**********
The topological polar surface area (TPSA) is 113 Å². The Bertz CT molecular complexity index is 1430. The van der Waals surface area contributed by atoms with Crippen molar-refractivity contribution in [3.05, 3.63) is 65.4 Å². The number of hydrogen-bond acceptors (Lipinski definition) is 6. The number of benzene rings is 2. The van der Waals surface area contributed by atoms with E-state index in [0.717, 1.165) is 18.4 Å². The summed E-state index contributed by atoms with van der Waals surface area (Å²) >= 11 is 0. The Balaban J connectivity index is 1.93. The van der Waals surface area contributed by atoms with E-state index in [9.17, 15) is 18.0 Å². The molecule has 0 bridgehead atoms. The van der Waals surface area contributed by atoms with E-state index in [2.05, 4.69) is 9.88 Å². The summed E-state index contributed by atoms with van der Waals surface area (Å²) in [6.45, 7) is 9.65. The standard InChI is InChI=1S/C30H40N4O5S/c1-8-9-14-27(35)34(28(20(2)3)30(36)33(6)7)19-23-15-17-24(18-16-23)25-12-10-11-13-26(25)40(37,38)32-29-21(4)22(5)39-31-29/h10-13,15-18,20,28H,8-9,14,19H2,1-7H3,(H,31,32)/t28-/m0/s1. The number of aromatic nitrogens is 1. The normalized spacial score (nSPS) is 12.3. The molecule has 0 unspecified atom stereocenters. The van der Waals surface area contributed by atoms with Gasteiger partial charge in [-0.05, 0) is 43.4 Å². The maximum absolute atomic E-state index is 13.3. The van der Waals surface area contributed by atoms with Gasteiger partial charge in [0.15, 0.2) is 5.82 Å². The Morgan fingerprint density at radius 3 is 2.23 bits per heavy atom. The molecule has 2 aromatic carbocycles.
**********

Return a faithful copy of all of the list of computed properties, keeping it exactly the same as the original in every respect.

The topological polar surface area (TPSA) is 113 Å². The Bertz CT molecular complexity index is 1430. The van der Waals surface area contributed by atoms with Crippen molar-refractivity contribution in [3.05, 3.63) is 65.4 Å². The number of hydrogen-bond acceptors (Lipinski definition) is 6. The number of benzene rings is 2. The van der Waals surface area contributed by atoms with E-state index in [0.717, 1.165) is 18.4 Å². The summed E-state index contributed by atoms with van der Waals surface area (Å²) >= 11 is 0. The Balaban J connectivity index is 1.93. The van der Waals surface area contributed by atoms with E-state index in [9.17, 15) is 18.0 Å². The molecule has 0 bridgehead atoms. The van der Waals surface area contributed by atoms with E-state index in [2.05, 4.69) is 9.88 Å². The summed E-state index contributed by atoms with van der Waals surface area (Å²) in [6.45, 7) is 9.65. The standard InChI is InChI=1S/C30H40N4O5S/c1-8-9-14-27(35)34(28(20(2)3)30(36)33(6)7)19-23-15-17-24(18-16-23)25-12-10-11-13-26(25)40(37,38)32-29-21(4)22(5)39-31-29/h10-13,15-18,20,28H,8-9,14,19H2,1-7H3,(H,31,32)/t28-/m0/s1. The number of aromatic nitrogens is 1. The normalized spacial score (nSPS) is 12.3. The molecule has 0 unspecified atom stereocenters. The van der Waals surface area contributed by atoms with Gasteiger partial charge in [-0.05, 0) is 43.4 Å². The maximum absolute atomic E-state index is 13.3. The van der Waals surface area contributed by atoms with Gasteiger partial charge in [0.15, 0.2) is 5.82 Å². The Morgan fingerprint density at radius 3 is 2.23 bits per heavy atom. The molecule has 2 aromatic carbocycles.